This distinction has become pervasive among the woke, reflecting the “low hanging fruit” argument that enjoys great appeal with SJWs. For example, a primary argument for the legalization of marijuana is that arrests disparately impact minorities. While true, the same can be said of murder and rape, yet no one is arguing for their legalization. The only question that should be asked is whether the marijuana should be legal, without regard to the skin color of people arrested. Disparate policing is a stand-alone problem, and makes marijuana neither more nor less appropriate for legalization.

If it turned out that more “nice white boys” were arrested for weed, would the woke be calling for legalization or applauding the police for eradicating this white blight on our landscape? “Legal Phil’s” knee-jerk racist reaction is fairly typical of dogma-gone-deranged, but it precludes good law, good ideas, because they might help an “unworthy” racial demographic, even if it would serve everyone. Is it better to kill good reform for all defendants than allow the hated “nice white boy” to enjoy its benefits along with those they venerate? This isn’t going to work.

*Unfortunately, Pluckrose gertrudes her opening sentence, likely to deflect the obvious criticism to follow:

Those of us committed to social justice are accustomed to being told that intersectional feminism with its focus on critical race theory, queer theory and anti-ableism is the key.

While she no doubt is “committed” to the same good causes as social justice warriors, from eqaulity to diversity, that’s not the same as the loaded phrase “social justice.”

24 thoughts on “Nice White Boys Too

  1. Oskar

    Proposed legislation that hurts the favorable group could also be a-ok as long as it also hurts the hated ‘nice white boys’ more?

    Seems like it’s worth more to punish your own idea of the other you don’t like than helping the people you do like. Wonder why?

    Reply
    1. SHG Post author

      The perpetual question: is it more important to hurt your enemies or help your friends? It’s a litmus test of whether you’re a hater or helper. Most people prefer to hate.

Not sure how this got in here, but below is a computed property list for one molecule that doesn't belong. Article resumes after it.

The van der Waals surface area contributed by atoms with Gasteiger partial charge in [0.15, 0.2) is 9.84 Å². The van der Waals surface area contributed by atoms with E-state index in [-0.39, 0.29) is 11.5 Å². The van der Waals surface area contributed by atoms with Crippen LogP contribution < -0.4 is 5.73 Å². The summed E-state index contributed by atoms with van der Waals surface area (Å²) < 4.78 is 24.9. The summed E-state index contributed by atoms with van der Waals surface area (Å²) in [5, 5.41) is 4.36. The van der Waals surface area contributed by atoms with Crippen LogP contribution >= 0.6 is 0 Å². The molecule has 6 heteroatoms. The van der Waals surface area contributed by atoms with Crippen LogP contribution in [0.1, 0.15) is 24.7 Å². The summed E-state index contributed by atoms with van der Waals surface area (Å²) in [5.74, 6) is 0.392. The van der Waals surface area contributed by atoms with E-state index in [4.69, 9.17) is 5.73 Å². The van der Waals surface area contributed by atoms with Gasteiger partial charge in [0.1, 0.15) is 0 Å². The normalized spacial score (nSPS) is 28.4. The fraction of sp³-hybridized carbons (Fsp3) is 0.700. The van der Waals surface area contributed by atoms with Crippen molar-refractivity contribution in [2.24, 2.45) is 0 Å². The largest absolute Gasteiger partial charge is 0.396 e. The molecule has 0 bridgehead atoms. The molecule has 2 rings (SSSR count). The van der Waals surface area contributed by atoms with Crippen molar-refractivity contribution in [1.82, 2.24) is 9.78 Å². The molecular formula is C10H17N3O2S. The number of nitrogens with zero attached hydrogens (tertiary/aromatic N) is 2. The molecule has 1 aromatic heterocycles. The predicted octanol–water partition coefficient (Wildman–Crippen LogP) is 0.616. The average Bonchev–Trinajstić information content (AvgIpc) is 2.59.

Reply
  2. Bruce Coulson

    And just how many ‘nice white boys’ would be acquitted, as opposed to those boys (however nice they are) of other colours?

    Reply
    1. Scott Jacobs

      Is there a minimum of your preferred type that has to be helped? Is there a ratio you require?

      Or would you rather just help them, and worry about helping more the next time?

      Reply
  3. losingtrader

    Those of us committed to social justice are accustomed to being told that intersectional feminism with its focus on critical race theory, queer theory …”

    I sure wish she’d add in “fat , old and butt-ugly theory” but , of course, it looks like I’ll be waiting a few more decades. Is it too much to ask for just one of those?

    Reply
    1. SHG Post author

      There was a sale on Stilton at the supermarket yesterday, so Dr. SJ bought a ton of the stuff. Now I need pears. Fat, old and butt-ugly pears will do. They all taste the same in your mouth. Does that help?

      Reply
  4. Jake

    “After all, the mens rea bill proposed in Congress was lambasted not because it wasn’t a great bill, but because the Koch brothers supported it.”

    That may have been true in some cases, but there was/is legitimate criticism of the mens rea bill, whether or not you agree with it.

    “If bad people support good law, it must be bad law. If Alexandra Ocasio-Cortez proposed the exact same law, the exact same words, it would have been lauded as the greatest thing since sliced bread.”

    Objection: Speculation.

    Reply
      1. Jake

        Done. And although you didn’t ask, I agree that he outlined one good strategy. It’s not that I disagree with the strategy, it’s that I (am fairly certain) Scott and I disagree on the ‘right’ set of goals for Criminal Justice Reform. I know many others do too.

        I am an advocate for CJR. However, the CJR I advocate for does not include making it easier for people who flaunt regulations that protect the environment, our food supply, or the economy just to make it easier to turn a buck. There’s a reason why the jails aren’t flooded with those people, although our host would like us to fear the possibility: They are required to know those laws, as a function of their job.